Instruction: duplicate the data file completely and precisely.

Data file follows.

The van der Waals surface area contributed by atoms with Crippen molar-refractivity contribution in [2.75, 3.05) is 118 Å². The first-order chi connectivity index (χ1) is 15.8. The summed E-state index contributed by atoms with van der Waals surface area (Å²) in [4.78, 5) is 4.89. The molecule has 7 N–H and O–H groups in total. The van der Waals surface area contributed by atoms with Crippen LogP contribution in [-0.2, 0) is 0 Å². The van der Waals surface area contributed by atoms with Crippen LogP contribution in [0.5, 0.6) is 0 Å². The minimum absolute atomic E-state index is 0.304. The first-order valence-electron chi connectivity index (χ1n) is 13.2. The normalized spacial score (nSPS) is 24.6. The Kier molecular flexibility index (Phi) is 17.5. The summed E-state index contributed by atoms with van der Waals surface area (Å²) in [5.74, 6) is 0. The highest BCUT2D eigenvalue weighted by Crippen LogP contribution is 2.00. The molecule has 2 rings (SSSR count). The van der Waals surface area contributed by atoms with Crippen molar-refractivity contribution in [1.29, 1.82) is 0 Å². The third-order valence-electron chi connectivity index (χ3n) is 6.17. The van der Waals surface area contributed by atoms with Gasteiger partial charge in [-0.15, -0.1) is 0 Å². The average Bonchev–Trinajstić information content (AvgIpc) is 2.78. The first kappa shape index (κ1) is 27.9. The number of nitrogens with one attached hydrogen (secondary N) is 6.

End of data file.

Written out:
The van der Waals surface area contributed by atoms with Crippen molar-refractivity contribution in [2.75, 3.05) is 118 Å². The first-order chi connectivity index (χ1) is 15.8. The summed E-state index contributed by atoms with van der Waals surface area (Å²) in [4.78, 5) is 4.89. The molecule has 7 N–H and O–H groups in total. The van der Waals surface area contributed by atoms with Crippen LogP contribution in [-0.2, 0) is 0 Å². The van der Waals surface area contributed by atoms with Crippen LogP contribution in [0.5, 0.6) is 0 Å². The minimum absolute atomic E-state index is 0.304. The first-order valence-electron chi connectivity index (χ1n) is 13.2. The normalized spacial score (nSPS) is 24.6. The Kier molecular flexibility index (Phi) is 17.5. The summed E-state index contributed by atoms with van der Waals surface area (Å²) in [5.74, 6) is 0. The highest BCUT2D eigenvalue weighted by Crippen LogP contribution is 2.00. The molecule has 2 rings (SSSR count). The van der Waals surface area contributed by atoms with Crippen molar-refractivity contribution in [1.29, 1.82) is 0 Å². The third-order valence-electron chi connectivity index (χ3n) is 6.17. The van der Waals surface area contributed by atoms with Gasteiger partial charge in [-0.15, -0.1) is 0 Å². The average Bonchev–Trinajstić information content (AvgIpc) is 2.78. The first kappa shape index (κ1) is 27.9. The number of nitrogens with one attached hydrogen (secondary N) is 6.